After taking a brief hiatus in July and August, the Bush River Community Council was back in full swing Monday evening at the Anita C. Leight Estuary Center.
Denise Lynch, administrative specialist for the comprehensive planning division for the planning and zoning department, spoke before the board to inform residents about a new county-instituted sign removal program that would be volunteer-based.
The voluntary sign removal program will have residents from various communities go out to designated sites during certain times, and then report back to the county who will then send a follow-up letter to the individuals or businesses responsible for the sign. Signs obstructing rights of way or on median strips and are illegally placed on county and state roads would be removed. These include old yard sale signs, parks and recreation (cheerleading camps, football teams, etc.) and others. Election signs have their own set of rules and regulations, Lynch explained, and would not be removed.
The program will go into effect Oct. 1, which is also when a state sign removal program will begin. The people who place the signs will not be fined under the county program, but will under the state.
"What about the signs that go up and never come back down?" board member Larry Carmichael asked, citing a billboard advertising a community on Route 40 that has fallen down halfway. Lynch responded that signs that have been placed legally with a permit will remain. The program, she said, is strictly limited to the removal of illegal signs.
Carmichael stated that he felt if a business puts up a sign "they should be responsible for taking it down" once it is outdated and/or old.
Sen. Nancy Jacobs asked about signs put up by Realtors for open houses. She was concerned about the impact removing their signs may have on an already unstable real estate market. Lynch couldn't say for sure if these signs would be removed, but said if they obstruct rights of way or are placed without a permit, then there's a good chance they could be.
Lynch said a press release will be sent out later this month, as well as posted on the county's website with more information and how residents can volunteer.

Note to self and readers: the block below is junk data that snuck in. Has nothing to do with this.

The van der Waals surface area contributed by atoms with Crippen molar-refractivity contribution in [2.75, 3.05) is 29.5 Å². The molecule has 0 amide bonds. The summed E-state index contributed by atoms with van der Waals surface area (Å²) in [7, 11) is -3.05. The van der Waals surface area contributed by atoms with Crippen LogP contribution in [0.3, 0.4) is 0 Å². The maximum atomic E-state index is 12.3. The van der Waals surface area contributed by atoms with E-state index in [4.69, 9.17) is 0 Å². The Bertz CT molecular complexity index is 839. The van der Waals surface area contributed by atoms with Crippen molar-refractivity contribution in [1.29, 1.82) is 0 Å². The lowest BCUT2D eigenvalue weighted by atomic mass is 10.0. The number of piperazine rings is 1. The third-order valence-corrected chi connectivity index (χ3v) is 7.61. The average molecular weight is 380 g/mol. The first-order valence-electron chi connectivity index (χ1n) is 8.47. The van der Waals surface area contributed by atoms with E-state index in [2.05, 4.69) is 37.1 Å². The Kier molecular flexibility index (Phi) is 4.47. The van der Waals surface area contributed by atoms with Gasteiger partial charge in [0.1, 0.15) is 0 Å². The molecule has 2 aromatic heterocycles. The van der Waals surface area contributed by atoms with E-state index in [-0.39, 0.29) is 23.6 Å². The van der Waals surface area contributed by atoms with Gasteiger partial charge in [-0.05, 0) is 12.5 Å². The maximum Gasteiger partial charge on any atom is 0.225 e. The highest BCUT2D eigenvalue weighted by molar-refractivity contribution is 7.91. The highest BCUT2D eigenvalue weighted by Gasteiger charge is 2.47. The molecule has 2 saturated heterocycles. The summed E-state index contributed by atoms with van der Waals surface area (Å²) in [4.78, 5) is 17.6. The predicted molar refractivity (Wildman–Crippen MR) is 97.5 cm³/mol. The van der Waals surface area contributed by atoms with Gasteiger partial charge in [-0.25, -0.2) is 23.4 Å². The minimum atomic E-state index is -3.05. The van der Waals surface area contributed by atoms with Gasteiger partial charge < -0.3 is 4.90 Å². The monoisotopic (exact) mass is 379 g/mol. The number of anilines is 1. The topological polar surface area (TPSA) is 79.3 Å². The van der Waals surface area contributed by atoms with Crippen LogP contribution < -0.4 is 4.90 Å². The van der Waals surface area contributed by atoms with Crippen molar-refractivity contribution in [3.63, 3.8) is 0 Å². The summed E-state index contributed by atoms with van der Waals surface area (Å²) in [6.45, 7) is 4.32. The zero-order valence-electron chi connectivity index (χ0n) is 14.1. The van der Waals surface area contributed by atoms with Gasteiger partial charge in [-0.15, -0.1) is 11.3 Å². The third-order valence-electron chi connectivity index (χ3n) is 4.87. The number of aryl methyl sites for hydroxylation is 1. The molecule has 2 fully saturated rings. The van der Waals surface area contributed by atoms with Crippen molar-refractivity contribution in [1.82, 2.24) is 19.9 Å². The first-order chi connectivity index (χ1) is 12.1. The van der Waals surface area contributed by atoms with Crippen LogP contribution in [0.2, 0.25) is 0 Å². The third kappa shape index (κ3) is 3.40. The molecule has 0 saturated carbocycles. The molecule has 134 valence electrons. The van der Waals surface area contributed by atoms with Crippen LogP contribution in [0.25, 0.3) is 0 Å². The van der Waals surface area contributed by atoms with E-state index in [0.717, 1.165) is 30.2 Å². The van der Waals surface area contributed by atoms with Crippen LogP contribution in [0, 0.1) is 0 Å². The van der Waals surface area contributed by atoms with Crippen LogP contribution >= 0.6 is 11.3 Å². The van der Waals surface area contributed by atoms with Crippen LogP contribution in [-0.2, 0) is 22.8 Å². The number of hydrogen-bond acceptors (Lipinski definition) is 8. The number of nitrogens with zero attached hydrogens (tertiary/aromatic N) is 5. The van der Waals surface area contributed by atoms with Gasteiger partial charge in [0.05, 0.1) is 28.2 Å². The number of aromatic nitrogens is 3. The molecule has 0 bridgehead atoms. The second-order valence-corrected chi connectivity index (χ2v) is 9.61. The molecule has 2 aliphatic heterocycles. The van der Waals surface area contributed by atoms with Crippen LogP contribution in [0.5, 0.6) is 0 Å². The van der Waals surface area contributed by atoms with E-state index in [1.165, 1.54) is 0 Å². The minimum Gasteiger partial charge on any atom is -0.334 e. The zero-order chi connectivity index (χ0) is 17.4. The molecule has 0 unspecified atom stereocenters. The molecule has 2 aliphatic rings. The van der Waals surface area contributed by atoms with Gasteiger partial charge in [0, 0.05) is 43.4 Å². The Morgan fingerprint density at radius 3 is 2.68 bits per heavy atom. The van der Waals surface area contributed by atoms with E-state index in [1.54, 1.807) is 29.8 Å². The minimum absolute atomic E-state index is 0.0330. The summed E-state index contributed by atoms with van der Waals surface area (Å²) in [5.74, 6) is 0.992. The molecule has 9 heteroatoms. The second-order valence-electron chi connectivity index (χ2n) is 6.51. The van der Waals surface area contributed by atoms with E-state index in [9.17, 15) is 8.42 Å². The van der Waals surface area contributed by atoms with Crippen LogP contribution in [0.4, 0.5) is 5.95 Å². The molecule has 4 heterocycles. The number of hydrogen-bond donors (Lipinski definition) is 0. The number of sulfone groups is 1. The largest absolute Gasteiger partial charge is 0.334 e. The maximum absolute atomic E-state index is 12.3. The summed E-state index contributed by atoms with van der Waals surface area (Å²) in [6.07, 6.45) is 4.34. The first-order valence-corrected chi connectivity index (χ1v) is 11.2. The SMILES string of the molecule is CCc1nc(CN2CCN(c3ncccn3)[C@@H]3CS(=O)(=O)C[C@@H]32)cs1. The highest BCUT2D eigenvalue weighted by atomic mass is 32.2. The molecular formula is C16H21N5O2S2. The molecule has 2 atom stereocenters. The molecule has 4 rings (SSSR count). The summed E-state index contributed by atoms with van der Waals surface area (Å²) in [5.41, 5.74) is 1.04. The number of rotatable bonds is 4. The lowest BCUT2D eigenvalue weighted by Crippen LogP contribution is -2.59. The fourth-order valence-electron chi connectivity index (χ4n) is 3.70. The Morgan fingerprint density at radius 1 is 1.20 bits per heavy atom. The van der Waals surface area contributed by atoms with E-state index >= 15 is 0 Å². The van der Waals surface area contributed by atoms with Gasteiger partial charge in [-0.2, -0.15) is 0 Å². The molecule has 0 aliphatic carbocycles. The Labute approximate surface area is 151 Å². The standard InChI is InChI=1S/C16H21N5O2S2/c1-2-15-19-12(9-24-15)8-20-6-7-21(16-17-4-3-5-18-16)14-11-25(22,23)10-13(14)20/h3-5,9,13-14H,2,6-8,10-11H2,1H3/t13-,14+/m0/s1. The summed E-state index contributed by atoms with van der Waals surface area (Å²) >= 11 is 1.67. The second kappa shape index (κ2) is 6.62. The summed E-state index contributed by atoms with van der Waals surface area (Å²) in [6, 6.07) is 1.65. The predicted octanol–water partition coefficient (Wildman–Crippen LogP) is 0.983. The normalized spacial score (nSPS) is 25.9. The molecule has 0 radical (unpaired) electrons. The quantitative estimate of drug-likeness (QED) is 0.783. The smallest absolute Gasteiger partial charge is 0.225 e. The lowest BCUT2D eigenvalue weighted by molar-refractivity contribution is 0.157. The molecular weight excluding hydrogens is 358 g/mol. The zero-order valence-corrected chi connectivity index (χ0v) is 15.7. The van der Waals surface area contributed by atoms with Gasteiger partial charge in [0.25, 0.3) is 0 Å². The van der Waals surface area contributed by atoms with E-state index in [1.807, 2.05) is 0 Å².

Chesapeake Bay Critical Area
Pat Pudelkewicz and Bryan Lightner from the environmental planning section of the county's planning and zoning department gave a presentation on the rules for managing a critical area.
Lightner explained the Chesapeake Bay Critical Area Program helps protect and conserve wildlife, as well as the water quality of the Chesapeake Bay. To do this, the program "regulates construction and other land use activities on lands near tidal waters," according to the county's website.
The program is required by Maryland state law and was updated in February. The program applies to all land within 1,000 feet of tidal waters and wetlands along the bay. Areas regulated by the program are most of the Susquehanna River's shoreline, the Chesapeake Bay, Swan Creek, Bush River and Gunpowder River.
The critical area is divided into three land use management areas: intensely developed areas, limited development areas and resource conservation areas.
Each area is based on its development conditions before Dec. 1, 1985.
Additional development is OK in intensely developed areas, but the water quality must be improved with a 10 percent nutrient reduction, as determined by the program. Trees, shrubs, grass swales and rain gardens are examples of plantings that would help improve water quality.
In limited development areas, new development is allowed, but impervious surfaces, such as gravel driveways, must be limited. Water quality also must be maintained at the same level it was before construction.
Resource conservation areas limit additional development to one house per 20 acres.
If a person lives in one of these land use management areas, it is OK to mow their land and prune trees (Lightner said pruning is defined as removing no more than one-third of the tree). If there are any questions about pruning, removing or adding trees or shrubs, residents can contact the environmental planning section, 410-638-3103.Copyright © 2014, The Baltimore Sun